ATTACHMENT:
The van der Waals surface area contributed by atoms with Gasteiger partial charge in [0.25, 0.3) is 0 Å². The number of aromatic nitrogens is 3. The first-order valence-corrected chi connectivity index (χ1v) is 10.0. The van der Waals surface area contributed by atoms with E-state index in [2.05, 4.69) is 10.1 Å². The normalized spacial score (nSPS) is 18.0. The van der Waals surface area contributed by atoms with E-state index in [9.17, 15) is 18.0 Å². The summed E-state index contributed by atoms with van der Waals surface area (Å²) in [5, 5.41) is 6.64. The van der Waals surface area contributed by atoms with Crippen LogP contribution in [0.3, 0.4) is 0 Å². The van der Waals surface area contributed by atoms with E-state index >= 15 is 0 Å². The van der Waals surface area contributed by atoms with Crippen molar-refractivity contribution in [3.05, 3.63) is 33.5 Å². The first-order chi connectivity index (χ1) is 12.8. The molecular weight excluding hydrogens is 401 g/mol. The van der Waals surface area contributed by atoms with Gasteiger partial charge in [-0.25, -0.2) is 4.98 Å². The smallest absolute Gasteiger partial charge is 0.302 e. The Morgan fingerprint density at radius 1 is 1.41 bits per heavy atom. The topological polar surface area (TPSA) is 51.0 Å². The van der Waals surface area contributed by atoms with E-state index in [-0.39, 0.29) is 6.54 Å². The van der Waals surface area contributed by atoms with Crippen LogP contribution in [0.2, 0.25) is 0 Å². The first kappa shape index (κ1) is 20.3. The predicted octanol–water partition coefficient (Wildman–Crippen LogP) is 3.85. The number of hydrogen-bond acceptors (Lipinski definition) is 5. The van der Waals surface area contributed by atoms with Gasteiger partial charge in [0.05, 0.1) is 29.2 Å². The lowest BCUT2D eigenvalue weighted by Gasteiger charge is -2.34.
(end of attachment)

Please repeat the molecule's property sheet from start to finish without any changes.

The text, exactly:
The van der Waals surface area contributed by atoms with Gasteiger partial charge in [0.25, 0.3) is 0 Å². The number of aromatic nitrogens is 3. The first-order valence-corrected chi connectivity index (χ1v) is 10.0. The van der Waals surface area contributed by atoms with E-state index in [2.05, 4.69) is 10.1 Å². The normalized spacial score (nSPS) is 18.0. The van der Waals surface area contributed by atoms with E-state index in [9.17, 15) is 18.0 Å². The summed E-state index contributed by atoms with van der Waals surface area (Å²) in [5, 5.41) is 6.64. The van der Waals surface area contributed by atoms with Crippen LogP contribution in [0.3, 0.4) is 0 Å². The van der Waals surface area contributed by atoms with E-state index >= 15 is 0 Å². The van der Waals surface area contributed by atoms with Crippen molar-refractivity contribution in [3.05, 3.63) is 33.5 Å². The first-order chi connectivity index (χ1) is 12.8. The molecular weight excluding hydrogens is 401 g/mol. The van der Waals surface area contributed by atoms with Gasteiger partial charge in [-0.25, -0.2) is 4.98 Å². The smallest absolute Gasteiger partial charge is 0.302 e. The Morgan fingerprint density at radius 1 is 1.41 bits per heavy atom. The topological polar surface area (TPSA) is 51.0 Å². The van der Waals surface area contributed by atoms with E-state index in [-0.39, 0.29) is 6.54 Å². The van der Waals surface area contributed by atoms with Crippen LogP contribution in [0.2, 0.25) is 0 Å². The first kappa shape index (κ1) is 20.3. The predicted octanol–water partition coefficient (Wildman–Crippen LogP) is 3.85. The number of hydrogen-bond acceptors (Lipinski definition) is 5. The van der Waals surface area contributed by atoms with Gasteiger partial charge in [0.05, 0.1) is 29.2 Å². The lowest BCUT2D eigenvalue weighted by Gasteiger charge is -2.34.